Sunday, 31 December 2006

NAnt is a domain specific language

Last week (don't get the full Christmas break till next year <sigh>) I was introducing NAnt to a colleague, and described it for the first time as a domain-specific language (DSL). Although I've been using NAnt heavily for almost three years now, for building everything from VB5 (yes 5!) to C#, its true power only fully struck me when I used this term. Up till then I always described NAnt as a usable and readable makefile format.

The realisation hit me whilst I was experimenting with using Ruby, C# and Regular Expressions to do some tricky file analysis as part of a
NAnt build process. Whilst I would have preferred a NAnt-Ruby solution, time-constraints resulted in a NAnt-C# solution (using the powerful script task).

NAnt is a domain specific language because it defines a vocabulary specific to the process of building software. What makes it such a powerful DSL is that:
  • It has a very limited keyword set (even when you add in nantcontrib), which is focused on the job hand.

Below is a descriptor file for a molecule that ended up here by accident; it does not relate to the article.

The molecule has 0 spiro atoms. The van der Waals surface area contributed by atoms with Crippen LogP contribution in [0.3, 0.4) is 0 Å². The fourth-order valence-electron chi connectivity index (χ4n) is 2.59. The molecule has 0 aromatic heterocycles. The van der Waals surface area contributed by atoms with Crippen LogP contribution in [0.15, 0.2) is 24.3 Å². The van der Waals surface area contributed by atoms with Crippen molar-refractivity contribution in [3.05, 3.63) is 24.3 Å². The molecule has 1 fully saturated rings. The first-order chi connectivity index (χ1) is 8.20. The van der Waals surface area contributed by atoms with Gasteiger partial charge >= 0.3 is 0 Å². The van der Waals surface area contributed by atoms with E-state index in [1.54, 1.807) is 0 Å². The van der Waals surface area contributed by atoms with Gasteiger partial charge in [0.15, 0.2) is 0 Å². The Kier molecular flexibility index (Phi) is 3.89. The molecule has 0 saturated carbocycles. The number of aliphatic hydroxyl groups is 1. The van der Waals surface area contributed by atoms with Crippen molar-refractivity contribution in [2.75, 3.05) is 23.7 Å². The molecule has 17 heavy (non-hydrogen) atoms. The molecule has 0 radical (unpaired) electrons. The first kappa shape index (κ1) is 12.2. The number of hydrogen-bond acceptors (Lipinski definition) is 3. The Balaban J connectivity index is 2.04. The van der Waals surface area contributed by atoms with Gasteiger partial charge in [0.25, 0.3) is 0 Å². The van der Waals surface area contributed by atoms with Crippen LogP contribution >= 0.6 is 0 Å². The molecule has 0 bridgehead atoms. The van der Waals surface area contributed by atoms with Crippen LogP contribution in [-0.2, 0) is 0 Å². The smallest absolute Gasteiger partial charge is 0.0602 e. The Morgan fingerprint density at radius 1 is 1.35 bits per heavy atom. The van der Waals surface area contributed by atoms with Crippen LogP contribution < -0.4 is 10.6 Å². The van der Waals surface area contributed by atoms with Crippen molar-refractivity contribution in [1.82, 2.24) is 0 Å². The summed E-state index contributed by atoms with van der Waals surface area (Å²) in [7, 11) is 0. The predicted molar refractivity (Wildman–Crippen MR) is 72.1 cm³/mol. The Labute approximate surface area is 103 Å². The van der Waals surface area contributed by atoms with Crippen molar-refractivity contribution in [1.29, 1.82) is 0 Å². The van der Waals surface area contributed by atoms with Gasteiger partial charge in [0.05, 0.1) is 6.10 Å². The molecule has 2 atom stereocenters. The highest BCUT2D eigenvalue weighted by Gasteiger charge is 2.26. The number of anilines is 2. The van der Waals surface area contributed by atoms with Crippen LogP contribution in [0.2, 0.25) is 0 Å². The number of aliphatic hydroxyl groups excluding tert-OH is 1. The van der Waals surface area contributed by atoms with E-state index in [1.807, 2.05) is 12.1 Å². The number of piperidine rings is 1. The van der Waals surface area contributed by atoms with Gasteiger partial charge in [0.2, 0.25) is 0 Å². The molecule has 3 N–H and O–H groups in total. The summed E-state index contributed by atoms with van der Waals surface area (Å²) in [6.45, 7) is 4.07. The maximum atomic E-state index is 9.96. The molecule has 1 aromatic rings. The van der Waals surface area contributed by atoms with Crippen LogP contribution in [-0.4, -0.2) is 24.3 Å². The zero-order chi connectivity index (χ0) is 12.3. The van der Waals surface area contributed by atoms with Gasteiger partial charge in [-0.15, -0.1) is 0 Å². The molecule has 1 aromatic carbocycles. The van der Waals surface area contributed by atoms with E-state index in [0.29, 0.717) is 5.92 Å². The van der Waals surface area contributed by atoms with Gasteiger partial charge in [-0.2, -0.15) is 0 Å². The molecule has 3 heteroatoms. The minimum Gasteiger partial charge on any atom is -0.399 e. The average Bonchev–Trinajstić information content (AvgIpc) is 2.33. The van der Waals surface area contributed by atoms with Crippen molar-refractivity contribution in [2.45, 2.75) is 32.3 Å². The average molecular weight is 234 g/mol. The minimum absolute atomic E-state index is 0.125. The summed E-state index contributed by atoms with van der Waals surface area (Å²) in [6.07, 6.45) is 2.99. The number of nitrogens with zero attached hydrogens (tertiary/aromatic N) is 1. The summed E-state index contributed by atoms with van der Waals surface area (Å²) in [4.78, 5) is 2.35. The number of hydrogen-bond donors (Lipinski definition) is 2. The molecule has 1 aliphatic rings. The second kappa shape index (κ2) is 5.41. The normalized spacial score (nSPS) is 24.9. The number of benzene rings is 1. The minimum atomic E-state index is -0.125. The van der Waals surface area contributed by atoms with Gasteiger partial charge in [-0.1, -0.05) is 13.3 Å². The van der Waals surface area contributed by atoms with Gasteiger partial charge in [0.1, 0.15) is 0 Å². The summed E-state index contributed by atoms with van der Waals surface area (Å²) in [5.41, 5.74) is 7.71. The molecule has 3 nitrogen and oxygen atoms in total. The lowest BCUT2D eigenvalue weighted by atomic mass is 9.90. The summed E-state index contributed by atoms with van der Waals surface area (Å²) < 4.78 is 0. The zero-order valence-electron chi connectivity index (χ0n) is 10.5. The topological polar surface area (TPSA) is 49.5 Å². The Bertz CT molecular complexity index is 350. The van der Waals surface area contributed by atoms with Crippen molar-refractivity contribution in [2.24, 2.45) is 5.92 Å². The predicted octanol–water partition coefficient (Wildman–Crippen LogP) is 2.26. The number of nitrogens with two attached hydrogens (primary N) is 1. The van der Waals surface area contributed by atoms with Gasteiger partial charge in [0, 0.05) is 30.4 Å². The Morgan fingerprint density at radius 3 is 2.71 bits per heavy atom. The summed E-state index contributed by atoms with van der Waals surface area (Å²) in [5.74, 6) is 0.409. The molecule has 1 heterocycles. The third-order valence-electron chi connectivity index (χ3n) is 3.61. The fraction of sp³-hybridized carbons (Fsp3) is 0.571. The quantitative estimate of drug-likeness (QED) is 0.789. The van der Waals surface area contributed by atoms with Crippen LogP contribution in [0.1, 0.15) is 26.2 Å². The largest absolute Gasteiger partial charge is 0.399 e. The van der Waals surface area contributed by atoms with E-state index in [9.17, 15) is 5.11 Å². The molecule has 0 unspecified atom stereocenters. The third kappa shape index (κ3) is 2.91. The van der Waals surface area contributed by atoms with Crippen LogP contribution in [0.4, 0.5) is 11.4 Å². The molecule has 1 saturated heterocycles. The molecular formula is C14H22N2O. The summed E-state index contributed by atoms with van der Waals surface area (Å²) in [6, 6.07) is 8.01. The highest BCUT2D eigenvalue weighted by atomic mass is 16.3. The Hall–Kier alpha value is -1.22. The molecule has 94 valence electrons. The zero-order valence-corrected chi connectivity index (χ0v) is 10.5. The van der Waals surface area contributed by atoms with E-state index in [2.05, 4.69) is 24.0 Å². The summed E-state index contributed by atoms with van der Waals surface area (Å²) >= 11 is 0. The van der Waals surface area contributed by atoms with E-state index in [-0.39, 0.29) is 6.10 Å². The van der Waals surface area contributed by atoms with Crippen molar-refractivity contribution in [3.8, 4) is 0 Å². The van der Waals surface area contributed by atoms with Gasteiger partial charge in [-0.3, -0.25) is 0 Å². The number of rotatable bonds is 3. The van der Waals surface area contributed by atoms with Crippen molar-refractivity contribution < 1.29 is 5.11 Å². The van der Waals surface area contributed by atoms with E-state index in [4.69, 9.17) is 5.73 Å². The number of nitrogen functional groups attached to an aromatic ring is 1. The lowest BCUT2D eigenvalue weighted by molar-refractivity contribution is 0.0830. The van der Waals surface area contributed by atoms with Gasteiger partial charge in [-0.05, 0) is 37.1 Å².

• This in turn, allows very concise (once you get over the XML sit-ups) expression of knowledge.
  • This also eases its learning-curve, which is even further reduced when harnessing the power of:
  • Intellisense. The power of this cannot be understated, and the lack of this is my one bone of contention with Ruby.
  • It provides points of extension (via script and custom tasks), for the use of more appropriate languages where Nant is unsuitable.

Friday, 15 December 2006

The flow begins...

I've been umming and ahhhing for a year now and I've finally done it. This is my blog. Hopefully it'll be quality not quantity, but you can be the judge of that!

Big thanks go to the people and things that inspired me to pull the finger out the dyke: